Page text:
13 August 2009 Placed in: Related
In my last article about Digital Archiving
I already talked
about me scanning all those shoebox-family-photos, to preserve them
and use them in some form of digital family history presentation or
family tree. But there are always lots of questions to answer along
For example — who can be seen in this photo ? When was it taken ?
And where ?
Especially with ancient family photos, you’re often at a loss at
this point. Not always can you find a meaningful inscription in the
back, and if you weren’t there when it was taken, or immediately
recognize who or where this is, identification is pretty hard. I
love these kind of puzzles, whenever I find time for them —
interview relatives, collect evidence, hunt for details in the
pictures to give you a clue for solving the mystery.
In this case though, no relatives were left to interview or help to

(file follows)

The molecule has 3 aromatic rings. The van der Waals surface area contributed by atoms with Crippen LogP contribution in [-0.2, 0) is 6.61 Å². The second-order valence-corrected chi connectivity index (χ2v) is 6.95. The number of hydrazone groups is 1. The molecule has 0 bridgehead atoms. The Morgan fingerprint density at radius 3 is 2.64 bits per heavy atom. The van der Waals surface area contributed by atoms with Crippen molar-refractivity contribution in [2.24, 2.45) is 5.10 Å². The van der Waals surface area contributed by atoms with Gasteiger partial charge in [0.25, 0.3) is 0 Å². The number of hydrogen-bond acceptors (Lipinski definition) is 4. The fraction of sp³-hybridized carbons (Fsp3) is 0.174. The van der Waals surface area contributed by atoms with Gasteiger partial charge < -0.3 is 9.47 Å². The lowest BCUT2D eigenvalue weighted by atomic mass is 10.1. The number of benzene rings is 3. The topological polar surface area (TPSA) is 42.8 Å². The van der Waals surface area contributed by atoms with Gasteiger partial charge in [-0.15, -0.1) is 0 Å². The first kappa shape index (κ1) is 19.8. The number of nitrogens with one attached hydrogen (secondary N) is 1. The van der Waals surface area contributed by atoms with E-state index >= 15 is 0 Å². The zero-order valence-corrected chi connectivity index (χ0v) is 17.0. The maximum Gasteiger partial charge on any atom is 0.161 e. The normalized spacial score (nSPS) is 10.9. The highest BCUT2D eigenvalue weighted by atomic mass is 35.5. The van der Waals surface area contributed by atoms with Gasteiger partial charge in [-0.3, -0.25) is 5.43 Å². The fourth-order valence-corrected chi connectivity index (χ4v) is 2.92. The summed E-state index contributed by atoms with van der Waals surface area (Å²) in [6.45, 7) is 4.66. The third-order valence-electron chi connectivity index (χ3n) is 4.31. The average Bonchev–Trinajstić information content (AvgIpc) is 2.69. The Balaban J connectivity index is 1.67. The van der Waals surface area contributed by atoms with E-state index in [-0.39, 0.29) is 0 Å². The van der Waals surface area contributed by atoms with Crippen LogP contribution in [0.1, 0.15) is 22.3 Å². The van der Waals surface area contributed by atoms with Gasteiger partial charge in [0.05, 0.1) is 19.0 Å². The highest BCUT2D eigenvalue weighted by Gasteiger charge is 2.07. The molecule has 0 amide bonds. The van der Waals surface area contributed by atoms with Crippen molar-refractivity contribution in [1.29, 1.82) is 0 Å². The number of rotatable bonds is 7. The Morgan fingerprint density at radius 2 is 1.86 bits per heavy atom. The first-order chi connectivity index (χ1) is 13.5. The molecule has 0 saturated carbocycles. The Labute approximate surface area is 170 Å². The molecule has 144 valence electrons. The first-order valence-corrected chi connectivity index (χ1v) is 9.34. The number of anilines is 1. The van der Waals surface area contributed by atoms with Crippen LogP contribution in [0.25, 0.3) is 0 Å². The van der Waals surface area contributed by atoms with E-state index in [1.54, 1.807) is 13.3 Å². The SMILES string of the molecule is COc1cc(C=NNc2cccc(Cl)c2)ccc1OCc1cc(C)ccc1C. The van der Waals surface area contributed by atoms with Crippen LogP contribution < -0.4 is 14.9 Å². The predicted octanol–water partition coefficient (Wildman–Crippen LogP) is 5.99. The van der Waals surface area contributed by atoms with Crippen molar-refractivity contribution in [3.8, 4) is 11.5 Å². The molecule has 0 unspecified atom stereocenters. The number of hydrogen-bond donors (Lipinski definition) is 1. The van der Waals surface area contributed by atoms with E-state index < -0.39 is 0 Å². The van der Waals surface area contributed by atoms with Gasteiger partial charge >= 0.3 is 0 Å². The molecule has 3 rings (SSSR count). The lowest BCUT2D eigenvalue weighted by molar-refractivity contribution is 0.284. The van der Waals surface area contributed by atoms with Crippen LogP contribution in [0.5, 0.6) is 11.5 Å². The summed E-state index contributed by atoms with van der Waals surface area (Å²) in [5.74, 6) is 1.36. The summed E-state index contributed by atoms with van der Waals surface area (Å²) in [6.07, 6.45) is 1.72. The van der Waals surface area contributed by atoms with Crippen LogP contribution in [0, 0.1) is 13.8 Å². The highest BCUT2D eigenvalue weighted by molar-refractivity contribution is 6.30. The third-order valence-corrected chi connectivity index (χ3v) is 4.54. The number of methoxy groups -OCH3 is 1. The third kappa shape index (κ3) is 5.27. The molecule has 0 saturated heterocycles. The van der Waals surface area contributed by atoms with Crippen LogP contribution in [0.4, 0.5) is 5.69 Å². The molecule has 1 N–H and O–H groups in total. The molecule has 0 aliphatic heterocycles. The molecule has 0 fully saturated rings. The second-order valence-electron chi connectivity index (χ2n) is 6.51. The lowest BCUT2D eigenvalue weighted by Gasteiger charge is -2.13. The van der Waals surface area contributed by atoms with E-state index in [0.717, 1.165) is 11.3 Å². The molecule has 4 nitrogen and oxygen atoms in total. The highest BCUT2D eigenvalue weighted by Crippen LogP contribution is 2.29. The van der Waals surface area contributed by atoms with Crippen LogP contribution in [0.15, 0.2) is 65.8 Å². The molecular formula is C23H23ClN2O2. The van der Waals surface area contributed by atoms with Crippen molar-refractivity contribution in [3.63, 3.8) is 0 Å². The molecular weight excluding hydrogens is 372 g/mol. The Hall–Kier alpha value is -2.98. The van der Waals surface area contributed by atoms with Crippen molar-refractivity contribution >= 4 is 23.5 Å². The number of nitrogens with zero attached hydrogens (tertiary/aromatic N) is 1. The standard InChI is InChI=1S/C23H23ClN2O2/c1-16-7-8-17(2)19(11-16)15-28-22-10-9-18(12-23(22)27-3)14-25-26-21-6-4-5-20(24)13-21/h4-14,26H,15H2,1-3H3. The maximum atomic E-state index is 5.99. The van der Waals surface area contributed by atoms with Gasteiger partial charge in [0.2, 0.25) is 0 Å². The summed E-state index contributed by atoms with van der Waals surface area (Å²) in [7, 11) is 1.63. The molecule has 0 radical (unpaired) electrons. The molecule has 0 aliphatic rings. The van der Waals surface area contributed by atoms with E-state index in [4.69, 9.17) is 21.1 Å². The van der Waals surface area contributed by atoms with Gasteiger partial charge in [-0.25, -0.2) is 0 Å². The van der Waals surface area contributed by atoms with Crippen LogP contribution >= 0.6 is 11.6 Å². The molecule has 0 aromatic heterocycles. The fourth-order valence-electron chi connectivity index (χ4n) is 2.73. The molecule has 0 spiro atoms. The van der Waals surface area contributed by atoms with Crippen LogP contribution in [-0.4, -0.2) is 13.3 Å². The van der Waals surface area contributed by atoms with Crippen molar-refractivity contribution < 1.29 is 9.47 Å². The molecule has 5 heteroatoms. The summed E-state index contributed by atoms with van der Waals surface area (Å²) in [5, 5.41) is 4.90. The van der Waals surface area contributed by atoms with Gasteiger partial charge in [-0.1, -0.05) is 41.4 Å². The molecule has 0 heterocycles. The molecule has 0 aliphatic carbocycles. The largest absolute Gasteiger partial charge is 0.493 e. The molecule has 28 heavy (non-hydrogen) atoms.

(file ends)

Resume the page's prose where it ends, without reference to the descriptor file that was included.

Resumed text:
interpret this picture. So I started investigating on my own. The
persons are small and hardly recognizable, but place and time were
luckily quite easy to come by. The swastika flags in the background
set the date range to 1933-1945 directly. I guessed the place to be
somewhere along the smaller rivers nearby, and therefore searched
for bridges like the one depicted.
And a little later — after some help from Google
- I found a medieval bridge in Runkel
looks just like the one in the picture. It is still standing today,
and I could easily reconstruct the actual place of the camera and
the viewing angle — and tagged that as geotag
to the picture
The person with the fishing-rod is presumably my grandfather, but I
could not identify his younger companion yet.
With pictures like these, and Google Earth, I can delve right into
the past by just imagining where and how a photo was taken, and how
the place must have looked like back then. I like to spend the odd
rainy afternoon or cold winter evening with this kind of detective
work, to puzzle my ancestors history back together bit by bit, to
document it and perhaps someday pass it on. The KMZ-Export
in CDWinder for example was developed with something like this in